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Reflections on Home

®®New Play Area

My philosophical mother left me with many quotes on which to ponder, one of them being:  “It takes all kinds of people to make a world.”

That certainly is a fact, as each of us was created to be unique.  Each of us is an original piece of art.  Although we may have similarities we were not intended to be prints or reproductions of another human.

I try to understand other people whose style and preferences differ from mine, and it’s just plain fun to discover whom people are and what “makes them tick”.  Perhaps the best way to get acquainted with another person is by visiting in that individual’s home.  I want to believe that most people who spend considerable time in their homes have some pastime they love, some kind of a life within their walls.  This life may be reflected via the books on the shelves, the cookbooks and appliances in the kitchen, baskets and tables overloaded with crafting supplies, the presence of houseplants indoors and gardens outside the windows, a dog or cat (or both), and of course a musical instrument—perhaps more than one.  The presence of art on the walls and family photos on shelves and tables says a lot—if indeed the walls, shelves, and tables are laden with pictures which are worth a thousand words.

But occasionally when visiting a home I draw the proverbial blank.  No books, no projects, no art to reveal a period or style of interest, no messes, no pets, no plants beyond the “tastefully correct” one or two—potted in matching, stylized planters rather than those ice cream buckets and COOL WHIP® containers which frequently hold my overflow of greenery.  Not even a happily messy computer corner!  Sadly, only one piece of equipment normally characterizes the apparently wasteland homes:  that ubiquitous television.

Quite possibly, the homes which appear sterile, sans personality, may not actually be like that at all.  When one is a guest, one seldom sees all the nooks and crannies.  In the most generic of furniture store homes, there are apt to be hidden away places where the residents read, craft, make music, or whatever.  As interested as I am in people and their lifestyles, I certainly don’t want to be crass and ask to see their hidden recesses—the NO ENTRY zones of a house.  So I give my host or hostess that benign benefit of the doubt.  Certainly they have some life passion, some activity that causes them to jump out of bed each day and say “HELLO, WORLD!”  Probably my host and hostess simply have chosen not to divulge exactly whom they are and what they are about.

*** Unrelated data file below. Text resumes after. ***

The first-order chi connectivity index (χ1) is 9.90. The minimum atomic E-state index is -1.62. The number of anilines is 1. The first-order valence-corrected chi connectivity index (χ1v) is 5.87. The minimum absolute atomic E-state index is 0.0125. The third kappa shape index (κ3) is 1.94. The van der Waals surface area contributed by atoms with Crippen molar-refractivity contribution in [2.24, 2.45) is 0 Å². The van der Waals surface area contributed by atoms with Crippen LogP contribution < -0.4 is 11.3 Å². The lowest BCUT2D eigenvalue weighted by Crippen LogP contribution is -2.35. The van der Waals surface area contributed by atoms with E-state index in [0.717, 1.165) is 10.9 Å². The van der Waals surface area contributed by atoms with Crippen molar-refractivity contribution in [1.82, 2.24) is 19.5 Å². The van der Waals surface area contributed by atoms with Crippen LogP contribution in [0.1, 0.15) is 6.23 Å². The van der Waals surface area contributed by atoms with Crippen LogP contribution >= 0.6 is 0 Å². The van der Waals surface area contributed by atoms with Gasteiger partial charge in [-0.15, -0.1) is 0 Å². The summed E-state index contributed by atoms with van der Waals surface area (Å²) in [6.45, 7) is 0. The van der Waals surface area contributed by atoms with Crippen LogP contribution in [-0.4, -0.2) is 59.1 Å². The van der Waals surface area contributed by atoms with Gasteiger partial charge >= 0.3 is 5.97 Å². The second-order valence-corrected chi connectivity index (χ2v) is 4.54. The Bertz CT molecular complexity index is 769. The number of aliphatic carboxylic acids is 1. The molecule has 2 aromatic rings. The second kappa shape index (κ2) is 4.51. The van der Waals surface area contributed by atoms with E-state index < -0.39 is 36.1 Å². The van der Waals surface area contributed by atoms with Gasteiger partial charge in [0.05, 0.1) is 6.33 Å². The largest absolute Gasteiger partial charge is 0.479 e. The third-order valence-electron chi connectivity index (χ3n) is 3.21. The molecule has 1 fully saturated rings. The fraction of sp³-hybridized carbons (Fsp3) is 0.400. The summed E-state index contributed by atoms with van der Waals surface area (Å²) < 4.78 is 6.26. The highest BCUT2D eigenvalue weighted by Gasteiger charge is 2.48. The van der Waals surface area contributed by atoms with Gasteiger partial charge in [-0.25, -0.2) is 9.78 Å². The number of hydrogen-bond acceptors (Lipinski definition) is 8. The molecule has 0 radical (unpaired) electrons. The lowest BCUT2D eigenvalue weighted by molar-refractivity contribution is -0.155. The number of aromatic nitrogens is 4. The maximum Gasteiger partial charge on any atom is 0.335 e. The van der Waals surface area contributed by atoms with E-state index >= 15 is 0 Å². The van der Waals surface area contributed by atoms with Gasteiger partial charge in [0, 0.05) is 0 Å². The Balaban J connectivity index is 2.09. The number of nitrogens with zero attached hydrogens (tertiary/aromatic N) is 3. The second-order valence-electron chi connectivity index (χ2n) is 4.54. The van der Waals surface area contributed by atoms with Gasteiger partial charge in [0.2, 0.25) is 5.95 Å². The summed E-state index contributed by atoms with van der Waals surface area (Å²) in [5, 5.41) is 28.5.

I accept the preference for anonymity, and I understand that I may be the odd one in today’s world.  I LOVE to share.  I love to be transparent—an open 1000 page book with loads of information on every page.  As much as I love to know, I love to be known.  And as far as I know, that’s the way life was originally intended to be!  Unlike that pair in the Garden after the fall, I have absolutely no desire to hide from God or anyone else!

Meanwhile, since Joe and I have moved into a four room condo it is easier than ever for visitors to ascertain what we are all about.  Our interests pervade every corner of our home, for all to see and enjoy.  We have never had more of ourselves on our walls, tables, shelves, and floors—and we are delighted beyond expression with the overflowing abundance of our current time of life.  Crowded, YES!  Even CLUTTERED—although to me “clutter” bespeaks random chaos, and I will have none of that.

Tidiness and order rule the day, and we can always stuff one more meaningful object into the order of our home.  Minimalist gurus (who for some odd reason find no significance in memories manifested all around them, no joy in the colors and textures of a life well-lived) will call us “hoarders”.  I call us “LOVERS OF LIFE”!  Thus the spinning wheels (which really spin beautiful yarn from luxuriously fleeced sheep’s wool) lurk behind a favorite easy chair, accompanied by baskets of wool and more baskets of yarn—plus needles and other accoutrements of knitting.